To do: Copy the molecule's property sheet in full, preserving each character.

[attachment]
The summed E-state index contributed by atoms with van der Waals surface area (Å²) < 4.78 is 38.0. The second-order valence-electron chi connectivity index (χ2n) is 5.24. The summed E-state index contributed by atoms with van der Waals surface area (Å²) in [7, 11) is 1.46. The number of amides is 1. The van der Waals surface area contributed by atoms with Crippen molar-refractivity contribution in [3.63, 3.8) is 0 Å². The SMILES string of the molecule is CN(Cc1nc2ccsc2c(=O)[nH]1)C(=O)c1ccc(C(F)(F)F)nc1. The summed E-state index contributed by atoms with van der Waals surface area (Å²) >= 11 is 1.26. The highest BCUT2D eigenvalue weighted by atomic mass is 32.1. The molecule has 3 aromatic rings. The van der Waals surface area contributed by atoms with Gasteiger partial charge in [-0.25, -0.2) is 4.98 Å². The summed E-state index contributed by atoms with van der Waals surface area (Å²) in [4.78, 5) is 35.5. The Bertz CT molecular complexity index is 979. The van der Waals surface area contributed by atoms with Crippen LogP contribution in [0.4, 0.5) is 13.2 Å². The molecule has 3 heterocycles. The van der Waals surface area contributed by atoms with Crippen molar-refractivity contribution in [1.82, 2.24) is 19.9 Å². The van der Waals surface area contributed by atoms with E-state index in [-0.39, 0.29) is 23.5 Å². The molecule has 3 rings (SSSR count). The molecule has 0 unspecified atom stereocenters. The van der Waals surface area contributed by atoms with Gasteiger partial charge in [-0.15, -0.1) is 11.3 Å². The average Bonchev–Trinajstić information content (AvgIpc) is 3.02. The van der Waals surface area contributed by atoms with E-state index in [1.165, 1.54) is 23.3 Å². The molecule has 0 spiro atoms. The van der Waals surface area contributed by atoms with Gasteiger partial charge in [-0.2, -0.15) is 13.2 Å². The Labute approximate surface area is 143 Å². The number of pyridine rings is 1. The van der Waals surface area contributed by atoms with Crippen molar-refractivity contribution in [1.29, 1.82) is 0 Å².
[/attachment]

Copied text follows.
The summed E-state index contributed by atoms with van der Waals surface area (Å²) < 4.78 is 38.0. The second-order valence-electron chi connectivity index (χ2n) is 5.24. The summed E-state index contributed by atoms with van der Waals surface area (Å²) in [7, 11) is 1.46. The number of amides is 1. The van der Waals surface area contributed by atoms with Crippen molar-refractivity contribution in [3.63, 3.8) is 0 Å². The SMILES string of the molecule is CN(Cc1nc2ccsc2c(=O)[nH]1)C(=O)c1ccc(C(F)(F)F)nc1. The summed E-state index contributed by atoms with van der Waals surface area (Å²) >= 11 is 1.26. The highest BCUT2D eigenvalue weighted by atomic mass is 32.1. The molecule has 3 aromatic rings. The van der Waals surface area contributed by atoms with Gasteiger partial charge in [-0.25, -0.2) is 4.98 Å². The summed E-state index contributed by atoms with van der Waals surface area (Å²) in [4.78, 5) is 35.5. The Bertz CT molecular complexity index is 979. The van der Waals surface area contributed by atoms with Crippen LogP contribution in [0.4, 0.5) is 13.2 Å². The molecule has 3 heterocycles. The van der Waals surface area contributed by atoms with Crippen molar-refractivity contribution in [1.82, 2.24) is 19.9 Å². The van der Waals surface area contributed by atoms with E-state index in [-0.39, 0.29) is 23.5 Å². The molecule has 3 rings (SSSR count). The molecule has 0 unspecified atom stereocenters. The van der Waals surface area contributed by atoms with Gasteiger partial charge in [-0.15, -0.1) is 11.3 Å². The average Bonchev–Trinajstić information content (AvgIpc) is 3.02. The van der Waals surface area contributed by atoms with E-state index in [1.165, 1.54) is 23.3 Å². The molecule has 0 spiro atoms. The van der Waals surface area contributed by atoms with Gasteiger partial charge in [-0.2, -0.15) is 13.2 Å². The Labute approximate surface area is 143 Å². The number of pyridine rings is 1. The van der Waals surface area contributed by atoms with Crippen molar-refractivity contribution in [1.29, 1.82) is 0 Å².